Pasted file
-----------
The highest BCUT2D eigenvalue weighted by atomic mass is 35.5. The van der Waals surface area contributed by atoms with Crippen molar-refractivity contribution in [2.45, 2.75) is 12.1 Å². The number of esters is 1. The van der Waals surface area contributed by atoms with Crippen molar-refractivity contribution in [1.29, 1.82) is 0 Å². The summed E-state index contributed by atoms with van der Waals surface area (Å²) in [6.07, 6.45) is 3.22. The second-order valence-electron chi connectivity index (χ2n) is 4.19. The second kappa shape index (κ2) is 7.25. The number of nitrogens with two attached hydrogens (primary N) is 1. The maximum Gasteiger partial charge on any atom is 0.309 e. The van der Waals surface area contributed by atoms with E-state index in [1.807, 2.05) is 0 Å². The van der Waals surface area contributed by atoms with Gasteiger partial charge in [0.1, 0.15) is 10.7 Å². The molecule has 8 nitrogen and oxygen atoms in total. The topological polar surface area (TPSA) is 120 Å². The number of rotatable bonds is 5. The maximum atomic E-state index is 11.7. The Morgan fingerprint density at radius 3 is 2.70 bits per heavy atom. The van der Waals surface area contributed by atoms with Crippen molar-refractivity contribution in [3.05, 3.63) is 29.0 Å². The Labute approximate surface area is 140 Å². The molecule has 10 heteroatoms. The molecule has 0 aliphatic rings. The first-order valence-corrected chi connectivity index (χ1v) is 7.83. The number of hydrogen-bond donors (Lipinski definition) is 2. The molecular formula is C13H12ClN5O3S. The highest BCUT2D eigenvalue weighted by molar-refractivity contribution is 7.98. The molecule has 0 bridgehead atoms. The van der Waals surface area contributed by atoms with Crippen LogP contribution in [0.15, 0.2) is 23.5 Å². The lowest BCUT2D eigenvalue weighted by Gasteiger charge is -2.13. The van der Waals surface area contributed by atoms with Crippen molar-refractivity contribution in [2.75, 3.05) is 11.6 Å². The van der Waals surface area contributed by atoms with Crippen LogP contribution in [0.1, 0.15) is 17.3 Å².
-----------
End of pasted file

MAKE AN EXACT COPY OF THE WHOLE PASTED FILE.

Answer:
The highest BCUT2D eigenvalue weighted by atomic mass is 35.5. The van der Waals surface area contributed by atoms with Crippen molar-refractivity contribution in [2.45, 2.75) is 12.1 Å². The number of esters is 1. The van der Waals surface area contributed by atoms with Crippen molar-refractivity contribution in [1.29, 1.82) is 0 Å². The summed E-state index contributed by atoms with van der Waals surface area (Å²) in [6.07, 6.45) is 3.22. The second-order valence-electron chi connectivity index (χ2n) is 4.19. The second kappa shape index (κ2) is 7.25. The number of nitrogens with two attached hydrogens (primary N) is 1. The maximum Gasteiger partial charge on any atom is 0.309 e. The van der Waals surface area contributed by atoms with E-state index in [1.807, 2.05) is 0 Å². The van der Waals surface area contributed by atoms with Gasteiger partial charge in [0.1, 0.15) is 10.7 Å². The molecule has 8 nitrogen and oxygen atoms in total. The topological polar surface area (TPSA) is 120 Å². The number of rotatable bonds is 5. The maximum atomic E-state index is 11.7. The Morgan fingerprint density at radius 3 is 2.70 bits per heavy atom. The van der Waals surface area contributed by atoms with Crippen molar-refractivity contribution in [3.05, 3.63) is 29.0 Å². The Labute approximate surface area is 140 Å². The molecule has 10 heteroatoms. The molecule has 0 aliphatic rings. The first-order valence-corrected chi connectivity index (χ1v) is 7.83. The number of hydrogen-bond donors (Lipinski definition) is 2. The molecular formula is C13H12ClN5O3S. The highest BCUT2D eigenvalue weighted by molar-refractivity contribution is 7.98. The molecule has 0 bridgehead atoms. The van der Waals surface area contributed by atoms with Crippen LogP contribution in [0.15, 0.2) is 23.5 Å². The lowest BCUT2D eigenvalue weighted by Gasteiger charge is -2.13. The van der Waals surface area contributed by atoms with Crippen molar-refractivity contribution in [2.75, 3.05) is 11.6 Å². The van der Waals surface area contributed by atoms with Crippen LogP contribution in [0.1, 0.15) is 17.3 Å².